If there's interest, I can share it once we complete writing it. Currently it's inside an internal library, but it can be extracted out.

That said, a D implementation of cent and ucent would be really good to have.

Saurabh

On Sunday, 18 April 2021 at 23:31:12 UTC, Elmar wrote:

>

The only reason I see for not implementing it is low priority and calculation with reals is sufficient in most cases and faster (at least the register pressure will go down significantly). The only disadvantage of reals is the limited precision but except for extremely high precision applications and cryptographic-related things, I don't know a need for 128-bit (at least there is only few performance gain of using 128-bit for parallel operations). Oftentimes you can replace 128-bit arithmetics in cryptographic and multimedia with SIMD instructions which are used for parallel arithmetics in processors.

One big use case for 128-bit integers is working with cryptocurrencies. These do not fit into long/ulong if any multiplication is performed. D is very well suited to capturing this niche. A D implementation of cent/ucent would make it much more approachable.

On Thursday, 29 April 2021 at 04:38:52 UTC, Saurabh Das wrote:

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On Wednesday, 28 April 2021 at 09:21:54 UTC, user1234 wrote:

>

On Tuesday, 27 April 2021 at 18:00:09 UTC, Elmar wrote:

>

[...]

Yes, if you need ucent/cent you more likely only need the type but only a small subset of the operations allowed on integral types. For example for a wide bitfield, only `&` `|` `^` `<<` `>>` `~` `=`.

The subset required is hypothetically always small enough and people just write their own struct, alias this and a few opover.

We just wrote an Int128 implementation which uses GCC or LDC's __int128_t built in data type.

Pros: It's fast
Cons: It does not work at compile time.

Good point. The 128 bits int type I use actually requires to have static immutable... `static shared this()` could be used however to set the pseudo enums of this type.

>

If there's interest, I can share it once we complete writing it. Currently it's inside an internal library, but it can be extracted out.

yeah just publish the DUB package.

>

That said, a D implementation of cent and ucent would be really good to have.

Saurabh

```On 5/3/2019 9:28 PM, Murilo wrote:
> Hi guys, I am writing a program what will use very big numbers, when will you guys implement cent and ucent?

If someone wants to pick up the flag for this, the way to do it is:

struct Cent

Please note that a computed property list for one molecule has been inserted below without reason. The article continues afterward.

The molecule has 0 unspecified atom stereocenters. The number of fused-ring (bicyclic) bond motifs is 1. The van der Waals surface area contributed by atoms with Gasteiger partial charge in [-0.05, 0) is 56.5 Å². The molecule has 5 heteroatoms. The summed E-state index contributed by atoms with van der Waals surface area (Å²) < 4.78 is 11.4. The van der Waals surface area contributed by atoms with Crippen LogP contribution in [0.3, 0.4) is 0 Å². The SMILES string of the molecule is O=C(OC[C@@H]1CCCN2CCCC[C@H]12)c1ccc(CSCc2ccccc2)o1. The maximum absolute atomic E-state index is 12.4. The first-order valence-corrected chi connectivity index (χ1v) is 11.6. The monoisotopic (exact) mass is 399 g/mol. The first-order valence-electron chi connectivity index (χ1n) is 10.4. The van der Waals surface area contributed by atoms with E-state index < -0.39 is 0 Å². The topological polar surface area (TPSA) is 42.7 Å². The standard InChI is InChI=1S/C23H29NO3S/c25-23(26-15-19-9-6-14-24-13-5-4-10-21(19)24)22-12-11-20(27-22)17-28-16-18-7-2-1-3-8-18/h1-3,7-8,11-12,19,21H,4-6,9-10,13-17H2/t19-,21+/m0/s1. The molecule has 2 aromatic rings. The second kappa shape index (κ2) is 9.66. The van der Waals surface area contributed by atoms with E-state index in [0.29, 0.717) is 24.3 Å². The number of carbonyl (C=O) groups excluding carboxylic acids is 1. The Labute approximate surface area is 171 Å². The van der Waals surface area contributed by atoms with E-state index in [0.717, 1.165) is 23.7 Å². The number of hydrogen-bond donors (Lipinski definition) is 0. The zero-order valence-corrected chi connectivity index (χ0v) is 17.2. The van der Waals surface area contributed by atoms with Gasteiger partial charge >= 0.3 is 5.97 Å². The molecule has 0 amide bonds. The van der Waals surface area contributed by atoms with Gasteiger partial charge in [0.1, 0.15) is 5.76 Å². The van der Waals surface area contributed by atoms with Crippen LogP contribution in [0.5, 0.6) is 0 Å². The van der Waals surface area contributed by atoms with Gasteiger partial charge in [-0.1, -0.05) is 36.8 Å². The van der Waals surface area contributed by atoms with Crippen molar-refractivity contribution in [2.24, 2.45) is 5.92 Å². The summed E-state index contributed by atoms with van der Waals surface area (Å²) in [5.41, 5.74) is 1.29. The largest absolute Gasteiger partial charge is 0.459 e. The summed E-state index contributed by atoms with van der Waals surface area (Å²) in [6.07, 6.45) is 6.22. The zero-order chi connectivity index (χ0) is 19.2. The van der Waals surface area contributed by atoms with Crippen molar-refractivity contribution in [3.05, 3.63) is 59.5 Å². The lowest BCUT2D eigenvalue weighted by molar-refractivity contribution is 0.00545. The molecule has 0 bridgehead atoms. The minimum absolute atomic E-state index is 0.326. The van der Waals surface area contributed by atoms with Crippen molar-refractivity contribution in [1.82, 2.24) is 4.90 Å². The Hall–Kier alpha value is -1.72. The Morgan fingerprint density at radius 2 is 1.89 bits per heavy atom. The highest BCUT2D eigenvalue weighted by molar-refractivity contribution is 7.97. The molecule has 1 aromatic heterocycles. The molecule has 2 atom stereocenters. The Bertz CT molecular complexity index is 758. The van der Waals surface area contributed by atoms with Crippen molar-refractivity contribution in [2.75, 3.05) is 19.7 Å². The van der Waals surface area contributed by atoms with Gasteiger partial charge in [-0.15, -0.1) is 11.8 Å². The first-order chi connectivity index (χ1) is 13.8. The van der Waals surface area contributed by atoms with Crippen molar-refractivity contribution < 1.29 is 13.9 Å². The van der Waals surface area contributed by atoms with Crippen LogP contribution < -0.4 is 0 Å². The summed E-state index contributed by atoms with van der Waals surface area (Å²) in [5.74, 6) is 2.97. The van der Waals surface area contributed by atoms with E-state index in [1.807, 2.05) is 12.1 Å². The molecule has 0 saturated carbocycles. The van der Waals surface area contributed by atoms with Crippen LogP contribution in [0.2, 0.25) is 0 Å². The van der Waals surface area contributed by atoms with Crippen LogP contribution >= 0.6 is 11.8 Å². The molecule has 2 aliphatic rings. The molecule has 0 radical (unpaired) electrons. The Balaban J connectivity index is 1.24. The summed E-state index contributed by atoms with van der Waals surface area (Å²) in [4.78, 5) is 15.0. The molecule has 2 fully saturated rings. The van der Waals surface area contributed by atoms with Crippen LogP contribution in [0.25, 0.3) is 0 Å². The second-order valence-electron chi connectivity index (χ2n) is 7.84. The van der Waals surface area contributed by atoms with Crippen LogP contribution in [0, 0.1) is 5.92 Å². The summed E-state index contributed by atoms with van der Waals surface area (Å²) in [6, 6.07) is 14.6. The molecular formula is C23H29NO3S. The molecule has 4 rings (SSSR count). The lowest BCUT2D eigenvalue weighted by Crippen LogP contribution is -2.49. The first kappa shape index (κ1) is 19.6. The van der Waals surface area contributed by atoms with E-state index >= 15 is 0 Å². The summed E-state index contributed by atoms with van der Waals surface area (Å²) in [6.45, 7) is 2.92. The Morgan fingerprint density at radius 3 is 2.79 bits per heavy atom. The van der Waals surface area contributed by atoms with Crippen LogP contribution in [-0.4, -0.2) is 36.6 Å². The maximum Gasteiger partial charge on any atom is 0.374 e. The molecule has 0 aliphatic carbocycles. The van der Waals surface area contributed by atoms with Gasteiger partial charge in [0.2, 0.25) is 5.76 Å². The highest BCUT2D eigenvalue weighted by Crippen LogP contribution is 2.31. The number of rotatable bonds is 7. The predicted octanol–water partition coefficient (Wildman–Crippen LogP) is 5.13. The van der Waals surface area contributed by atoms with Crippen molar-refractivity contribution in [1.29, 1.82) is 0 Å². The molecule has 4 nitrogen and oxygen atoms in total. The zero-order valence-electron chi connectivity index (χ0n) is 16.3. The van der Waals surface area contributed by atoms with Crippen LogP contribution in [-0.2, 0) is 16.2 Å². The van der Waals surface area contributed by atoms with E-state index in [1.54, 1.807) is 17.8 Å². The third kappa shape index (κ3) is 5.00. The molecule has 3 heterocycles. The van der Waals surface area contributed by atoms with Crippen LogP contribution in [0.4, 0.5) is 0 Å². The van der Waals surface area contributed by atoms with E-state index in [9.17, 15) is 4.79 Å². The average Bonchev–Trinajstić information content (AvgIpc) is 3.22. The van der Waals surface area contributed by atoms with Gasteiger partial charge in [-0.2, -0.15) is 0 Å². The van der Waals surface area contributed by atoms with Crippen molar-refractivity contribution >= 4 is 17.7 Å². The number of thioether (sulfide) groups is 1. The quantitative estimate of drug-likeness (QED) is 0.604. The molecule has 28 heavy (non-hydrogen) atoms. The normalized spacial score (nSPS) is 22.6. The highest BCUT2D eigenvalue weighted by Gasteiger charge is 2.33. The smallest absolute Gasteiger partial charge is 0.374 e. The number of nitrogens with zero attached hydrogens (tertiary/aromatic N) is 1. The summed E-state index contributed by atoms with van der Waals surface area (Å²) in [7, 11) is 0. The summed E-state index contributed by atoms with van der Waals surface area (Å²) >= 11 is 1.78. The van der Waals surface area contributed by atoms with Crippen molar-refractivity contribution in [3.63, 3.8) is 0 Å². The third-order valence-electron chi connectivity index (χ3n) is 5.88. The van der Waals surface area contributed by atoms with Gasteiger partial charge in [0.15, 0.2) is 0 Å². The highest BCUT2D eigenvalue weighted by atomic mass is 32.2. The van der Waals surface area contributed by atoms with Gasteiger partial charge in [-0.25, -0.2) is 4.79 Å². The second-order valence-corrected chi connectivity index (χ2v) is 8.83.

{
long lsl, msl;
}

followed by a function for each operator:

Cent add(Cent op1, Cent op2) { ... }
...

The compiler can then access these as builtin functions to implement cent in the compiler.

Who wants to do it?
```
```On Friday, 24 December 2021 at 23:52:44 UTC, Walter Bright wrote:
> On 5/3/2019 9:28 PM, Murilo wrote:
>> Hi guys, I am writing a program what will use very big numbers, when will you guys implement cent and ucent?
>
> If someone wants to pick up the flag for this, the way to do it is:
>
>     struct Cent
>     {
> 	long lsl, msl;
>     }
>
> followed by a function for each operator:
>
>     Cent add(Cent op1, Cent op2) { ... }
>     ...
>
> The compiler can then access these as builtin functions to implement cent in the compiler.
>
> Who wants to do it?

I didn't know what ``cent`` was, then someone in the IRC mentioned ``big int``

I think that is one of the baggage from C that it not worth keeping for the long term

If were to add a new type, why not start fresh and put some consistency, i propose doing what C++/Rust/Swift/Zig and other language did, prefix with integer/unsigned following by the size

So we know exactly what type we are talking about, on top of its size!

I personally think this is worth pursuing for the long term, some consistency, with some identity!

We could start with just some basic aliases in ``object.d``, then eventually make them officially supported so  targets like -betterC could have them, of maybe directly supporting them is the play!

What do you guys think?

```
```On 12/24/2021 4:35 PM, ryuukk_ wrote:
> I didn't know what ``cent`` was, then someone in the IRC mentioned ``big int``

`cent` is a 128 bit int. Cent for "100".

> I think that is one of the baggage from C that it not worth keeping for the long term

It doesn't come from C.

> If were to add a new type, why not start fresh and put some consistency, i propose doing what C++/Rust/Swift/Zig and other language did, prefix with integer/unsigned following by the size

The size postfix is fine for the first week learning the language, then it becomes annoying:

1. visual noise
2. takes many words to speak it
3. touch-typing doesn't work well with it
4. takes longer to type it

The size postfixes came about (I suspect) because C sizes are indeterminate. They are determinate in D, a very different situation.

D is consistent in that all unsigned integers have a `u` prefix. Much more concise than `unsigned `.
```

On Saturday, 25 December 2021 at 04:17:11 UTC, Walter Bright wrote:

>

prefix. Much more concise than `unsigned `.

`C++`'s `...` is much more concise than `iterate` arrays.